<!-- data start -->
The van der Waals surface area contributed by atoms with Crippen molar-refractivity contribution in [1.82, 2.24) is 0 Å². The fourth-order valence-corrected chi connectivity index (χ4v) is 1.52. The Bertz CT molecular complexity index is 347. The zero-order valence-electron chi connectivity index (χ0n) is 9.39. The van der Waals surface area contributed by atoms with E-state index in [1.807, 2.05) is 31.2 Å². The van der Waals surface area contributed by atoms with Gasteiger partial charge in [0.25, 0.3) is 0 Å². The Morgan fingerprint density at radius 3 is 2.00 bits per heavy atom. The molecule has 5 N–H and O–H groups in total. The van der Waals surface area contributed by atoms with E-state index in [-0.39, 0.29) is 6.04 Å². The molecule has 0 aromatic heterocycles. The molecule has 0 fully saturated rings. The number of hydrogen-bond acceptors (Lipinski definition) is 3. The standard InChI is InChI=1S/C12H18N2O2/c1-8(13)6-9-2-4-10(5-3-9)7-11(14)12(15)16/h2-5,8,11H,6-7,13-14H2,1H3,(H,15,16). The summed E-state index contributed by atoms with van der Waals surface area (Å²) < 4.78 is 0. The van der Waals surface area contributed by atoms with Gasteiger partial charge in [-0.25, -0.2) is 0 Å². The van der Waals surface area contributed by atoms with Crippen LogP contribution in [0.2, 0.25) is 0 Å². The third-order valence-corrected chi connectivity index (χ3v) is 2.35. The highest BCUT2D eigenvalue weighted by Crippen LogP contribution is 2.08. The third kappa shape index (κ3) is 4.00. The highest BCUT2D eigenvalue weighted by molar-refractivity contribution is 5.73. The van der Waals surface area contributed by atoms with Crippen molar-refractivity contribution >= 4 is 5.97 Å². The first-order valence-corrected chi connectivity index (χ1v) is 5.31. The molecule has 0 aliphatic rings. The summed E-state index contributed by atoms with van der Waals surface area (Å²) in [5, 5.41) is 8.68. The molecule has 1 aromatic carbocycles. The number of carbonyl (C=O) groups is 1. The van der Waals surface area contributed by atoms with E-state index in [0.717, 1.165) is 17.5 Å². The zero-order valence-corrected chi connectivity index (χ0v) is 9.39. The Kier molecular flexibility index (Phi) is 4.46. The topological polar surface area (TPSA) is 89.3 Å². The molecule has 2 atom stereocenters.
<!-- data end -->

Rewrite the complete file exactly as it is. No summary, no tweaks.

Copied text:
The van der Waals surface area contributed by atoms with Crippen molar-refractivity contribution in [1.82, 2.24) is 0 Å². The fourth-order valence-corrected chi connectivity index (χ4v) is 1.52. The Bertz CT molecular complexity index is 347. The zero-order valence-electron chi connectivity index (χ0n) is 9.39. The van der Waals surface area contributed by atoms with E-state index in [1.807, 2.05) is 31.2 Å². The van der Waals surface area contributed by atoms with Gasteiger partial charge in [0.25, 0.3) is 0 Å². The Morgan fingerprint density at radius 3 is 2.00 bits per heavy atom. The molecule has 5 N–H and O–H groups in total. The van der Waals surface area contributed by atoms with E-state index in [-0.39, 0.29) is 6.04 Å². The molecule has 0 aromatic heterocycles. The molecule has 0 fully saturated rings. The number of hydrogen-bond acceptors (Lipinski definition) is 3. The standard InChI is InChI=1S/C12H18N2O2/c1-8(13)6-9-2-4-10(5-3-9)7-11(14)12(15)16/h2-5,8,11H,6-7,13-14H2,1H3,(H,15,16). The summed E-state index contributed by atoms with van der Waals surface area (Å²) < 4.78 is 0. The van der Waals surface area contributed by atoms with Gasteiger partial charge in [-0.25, -0.2) is 0 Å². The van der Waals surface area contributed by atoms with Crippen LogP contribution in [0.2, 0.25) is 0 Å². The third-order valence-corrected chi connectivity index (χ3v) is 2.35. The highest BCUT2D eigenvalue weighted by Crippen LogP contribution is 2.08. The third kappa shape index (κ3) is 4.00. The highest BCUT2D eigenvalue weighted by molar-refractivity contribution is 5.73. The van der Waals surface area contributed by atoms with Crippen molar-refractivity contribution >= 4 is 5.97 Å². The first-order valence-corrected chi connectivity index (χ1v) is 5.31. The molecule has 0 aliphatic rings. The summed E-state index contributed by atoms with van der Waals surface area (Å²) in [5, 5.41) is 8.68. The molecule has 1 aromatic carbocycles. The number of carbonyl (C=O) groups is 1. The van der Waals surface area contributed by atoms with E-state index in [0.717, 1.165) is 17.5 Å². The zero-order valence-corrected chi connectivity index (χ0v) is 9.39. The Kier molecular flexibility index (Phi) is 4.46. The topological polar surface area (TPSA) is 89.3 Å². The molecule has 2 atom stereocenters.